A project is a temporary endeavor that produces a unique output, typically through a temporary cross-functional team.
What Do Projects Do for an Organization?
- They bring together expert resources from across the organization to deliver results.
- They deliver everything that is new or improved.
- They deliver organizational strategy
How Are Your Projects Doing?
- Do your projects finish on-time according to an achievable plan or do the deadlines keep getting pushed back?
- Do your leaders struggle to cooperate across projects or is everyone aligned and supporting each other deliver the organizational priorities?
- Do you have to many active projects with not enough resources to get it all done or is the portfolio of projects managed so everyone project is successful?
With projects being so critical to strategy, it’s important that the organization itself is set up and operating in a way that supports a culture of success.
Improve Matrix Maturity Level 1 – Projects
If your organization is struggling to deliver projects in the most effective and efficient way, MMI can help by collaborating with your internal team to improve the maturity of your project system.
Matrix Management 2.0 is the organizational operating system of the cross-functional organization and the MM 2.0 Maturity Model lays out the roadmap for organizational effectiveness and a culture of a success. Maturity Level 1 is the project level and we can help you address the five Keys (SPARC™) of making projects work.
Supporting a Culture of Success Within Projects
Everyone at every level be ready to support more effective and efficient project delivery. Click each role to learn more.
Senior Leaders need to set up the portfolio of projects to be optimized. They need to understand how to steer and govern horizontally versus vertically, they need to commit to prioritizing across the organization versus in functions and update the organization’s accountability system to drive organizational and team results.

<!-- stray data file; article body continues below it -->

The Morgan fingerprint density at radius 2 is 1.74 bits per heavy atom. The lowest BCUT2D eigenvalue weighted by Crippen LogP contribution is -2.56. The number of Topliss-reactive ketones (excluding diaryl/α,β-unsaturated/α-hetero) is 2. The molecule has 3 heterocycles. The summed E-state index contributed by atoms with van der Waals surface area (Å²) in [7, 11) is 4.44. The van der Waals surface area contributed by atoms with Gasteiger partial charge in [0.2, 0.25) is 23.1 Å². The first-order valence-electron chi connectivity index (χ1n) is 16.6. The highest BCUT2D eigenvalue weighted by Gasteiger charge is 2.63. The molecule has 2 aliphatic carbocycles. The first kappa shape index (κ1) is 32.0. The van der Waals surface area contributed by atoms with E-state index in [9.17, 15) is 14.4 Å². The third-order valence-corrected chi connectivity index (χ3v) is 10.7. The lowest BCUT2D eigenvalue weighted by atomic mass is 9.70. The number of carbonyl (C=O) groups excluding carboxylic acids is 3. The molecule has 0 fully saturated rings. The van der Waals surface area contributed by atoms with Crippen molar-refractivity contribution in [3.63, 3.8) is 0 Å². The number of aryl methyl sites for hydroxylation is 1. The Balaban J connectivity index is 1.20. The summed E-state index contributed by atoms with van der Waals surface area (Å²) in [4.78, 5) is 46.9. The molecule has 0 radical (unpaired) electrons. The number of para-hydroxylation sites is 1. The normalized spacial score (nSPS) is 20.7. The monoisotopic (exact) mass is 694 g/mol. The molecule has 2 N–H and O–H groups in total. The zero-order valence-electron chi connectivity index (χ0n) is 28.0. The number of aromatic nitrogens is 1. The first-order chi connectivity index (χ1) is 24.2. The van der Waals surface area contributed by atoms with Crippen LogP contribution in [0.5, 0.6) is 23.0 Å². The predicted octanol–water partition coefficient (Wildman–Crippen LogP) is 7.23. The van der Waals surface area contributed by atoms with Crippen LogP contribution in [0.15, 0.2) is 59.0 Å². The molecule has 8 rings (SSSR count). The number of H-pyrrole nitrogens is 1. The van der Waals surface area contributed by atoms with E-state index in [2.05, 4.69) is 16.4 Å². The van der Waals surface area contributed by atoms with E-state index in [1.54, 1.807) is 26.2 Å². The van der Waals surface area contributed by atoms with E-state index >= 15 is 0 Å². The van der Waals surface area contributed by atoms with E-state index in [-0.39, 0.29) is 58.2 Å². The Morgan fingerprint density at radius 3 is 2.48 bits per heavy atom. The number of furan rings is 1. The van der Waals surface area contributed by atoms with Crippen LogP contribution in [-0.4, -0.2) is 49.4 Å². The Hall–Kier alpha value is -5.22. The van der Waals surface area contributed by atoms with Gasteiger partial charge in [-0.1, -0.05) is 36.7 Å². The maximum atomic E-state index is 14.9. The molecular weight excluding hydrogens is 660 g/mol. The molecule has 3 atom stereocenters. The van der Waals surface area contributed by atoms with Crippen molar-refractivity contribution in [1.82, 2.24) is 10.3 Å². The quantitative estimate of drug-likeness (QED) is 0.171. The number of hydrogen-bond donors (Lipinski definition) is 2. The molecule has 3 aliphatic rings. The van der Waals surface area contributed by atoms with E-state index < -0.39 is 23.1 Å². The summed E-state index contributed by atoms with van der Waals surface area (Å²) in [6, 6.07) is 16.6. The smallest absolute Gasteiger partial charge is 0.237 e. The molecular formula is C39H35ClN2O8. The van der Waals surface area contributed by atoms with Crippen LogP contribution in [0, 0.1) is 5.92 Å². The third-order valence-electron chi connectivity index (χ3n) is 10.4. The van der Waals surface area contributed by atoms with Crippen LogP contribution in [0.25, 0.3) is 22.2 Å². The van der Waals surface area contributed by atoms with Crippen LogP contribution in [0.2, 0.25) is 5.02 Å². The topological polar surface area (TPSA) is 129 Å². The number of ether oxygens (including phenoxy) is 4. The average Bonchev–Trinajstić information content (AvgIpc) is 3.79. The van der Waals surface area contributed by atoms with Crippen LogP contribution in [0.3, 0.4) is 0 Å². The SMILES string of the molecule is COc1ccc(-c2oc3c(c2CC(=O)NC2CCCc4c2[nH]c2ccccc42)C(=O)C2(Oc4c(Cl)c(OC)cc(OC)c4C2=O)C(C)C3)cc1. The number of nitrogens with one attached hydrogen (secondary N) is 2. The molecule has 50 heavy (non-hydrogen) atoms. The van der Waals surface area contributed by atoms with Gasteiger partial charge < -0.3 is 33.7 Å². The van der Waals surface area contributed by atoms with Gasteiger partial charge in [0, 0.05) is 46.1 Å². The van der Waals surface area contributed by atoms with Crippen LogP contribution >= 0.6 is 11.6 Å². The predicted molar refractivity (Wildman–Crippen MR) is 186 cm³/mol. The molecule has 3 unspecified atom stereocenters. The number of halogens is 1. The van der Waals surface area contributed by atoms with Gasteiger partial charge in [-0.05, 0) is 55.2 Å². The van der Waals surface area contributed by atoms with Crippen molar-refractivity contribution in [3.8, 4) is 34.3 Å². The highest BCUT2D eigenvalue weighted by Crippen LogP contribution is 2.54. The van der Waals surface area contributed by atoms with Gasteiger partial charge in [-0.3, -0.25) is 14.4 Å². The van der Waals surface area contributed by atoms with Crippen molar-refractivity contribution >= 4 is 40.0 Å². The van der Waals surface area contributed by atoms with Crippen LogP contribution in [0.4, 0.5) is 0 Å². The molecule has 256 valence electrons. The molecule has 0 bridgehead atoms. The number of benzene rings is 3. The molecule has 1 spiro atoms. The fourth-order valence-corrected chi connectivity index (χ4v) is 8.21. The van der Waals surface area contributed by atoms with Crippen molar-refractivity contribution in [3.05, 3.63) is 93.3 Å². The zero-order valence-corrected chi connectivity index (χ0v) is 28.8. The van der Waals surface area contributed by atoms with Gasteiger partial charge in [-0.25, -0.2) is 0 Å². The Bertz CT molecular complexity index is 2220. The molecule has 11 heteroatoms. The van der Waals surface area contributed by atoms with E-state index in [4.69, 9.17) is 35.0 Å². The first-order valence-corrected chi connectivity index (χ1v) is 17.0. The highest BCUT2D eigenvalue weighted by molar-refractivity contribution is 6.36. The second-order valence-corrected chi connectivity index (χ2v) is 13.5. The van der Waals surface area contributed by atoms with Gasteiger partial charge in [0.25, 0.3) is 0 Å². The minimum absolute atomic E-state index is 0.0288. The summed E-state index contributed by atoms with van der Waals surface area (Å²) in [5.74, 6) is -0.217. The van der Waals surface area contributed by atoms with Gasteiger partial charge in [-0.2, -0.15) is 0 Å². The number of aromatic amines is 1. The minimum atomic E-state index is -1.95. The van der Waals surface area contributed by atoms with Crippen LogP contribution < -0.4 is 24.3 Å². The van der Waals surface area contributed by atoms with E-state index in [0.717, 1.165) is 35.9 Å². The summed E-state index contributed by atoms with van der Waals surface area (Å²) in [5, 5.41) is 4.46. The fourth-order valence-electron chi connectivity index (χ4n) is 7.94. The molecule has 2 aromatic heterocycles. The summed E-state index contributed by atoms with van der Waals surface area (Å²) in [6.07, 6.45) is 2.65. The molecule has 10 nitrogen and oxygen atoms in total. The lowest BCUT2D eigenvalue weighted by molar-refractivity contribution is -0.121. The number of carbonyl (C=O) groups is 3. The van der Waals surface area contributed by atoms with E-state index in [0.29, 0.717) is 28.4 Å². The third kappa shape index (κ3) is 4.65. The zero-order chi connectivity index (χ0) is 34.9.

How can we help? If your leaders are ready to build awareness or beginning tackling the root causes, MMI has an experiential senior leadership program to help.
Through our Matrix Management 2.0 Base Camp, we build awareness of the root causes of ineffective and inefficient project delivery and the solutions to overcoming those causes.
When your leadership team is ready to take on those root causes and improve cross-functional delivery, MMI’s collaborative consulting working sessions focus specifically on your organization’s challenges and works with your team to design a solution and plan that is changed-based and adoption-focused.
Resource Leaders are any leader that has a direct report. These leaders are critical to project success given their role in allocating resources to projects across the organization. Shifting their role to coach and guiding their direct reports to stay aligned to the organizational priorities, ensuring they can meet the commitments they make and negotiating priorities with more senior leaders supports a culture of success and positions everyone to deliver the most important priorities for the organization – which is the accountability of everyone.
Project Leaders typically lead teams of people who report to someone else — to another leader in the vertical dimension. This means project leaders must lead teams without having authority over the team members, and this is one of the primary challenges for leading projects in a matrix.
How can we help? Developing the skill to lead collaboratively and build a high performing team are skills every leader in a matrix need. MMI’s training programs are designed to build skills for everyone – the accidental project leader along with the official project leader.
Project Team Members participate on many projects and need to be able to participate in the collaborative planning process to define an achievable plan everyone can commit to. In a matrix, team membership on a project is not dependent or determined based upon the level someone has on an org chart and operating from an empowered adult mindset improves team dynamics and delivery. How can we help? Train your project team members in the collaborative planning process so they can engage on any team right away. Help them
In a matrix, the project leader must gain buy-in and ownership from the team members so they will commit to producing the deliverables needed for the project to succeed. The problem is that most project leadership methods are directive, not collaborative, and do not lead to commitment.
Learning how to lead projects collaboratively in a matrix is often the first step in making your matrix structure work.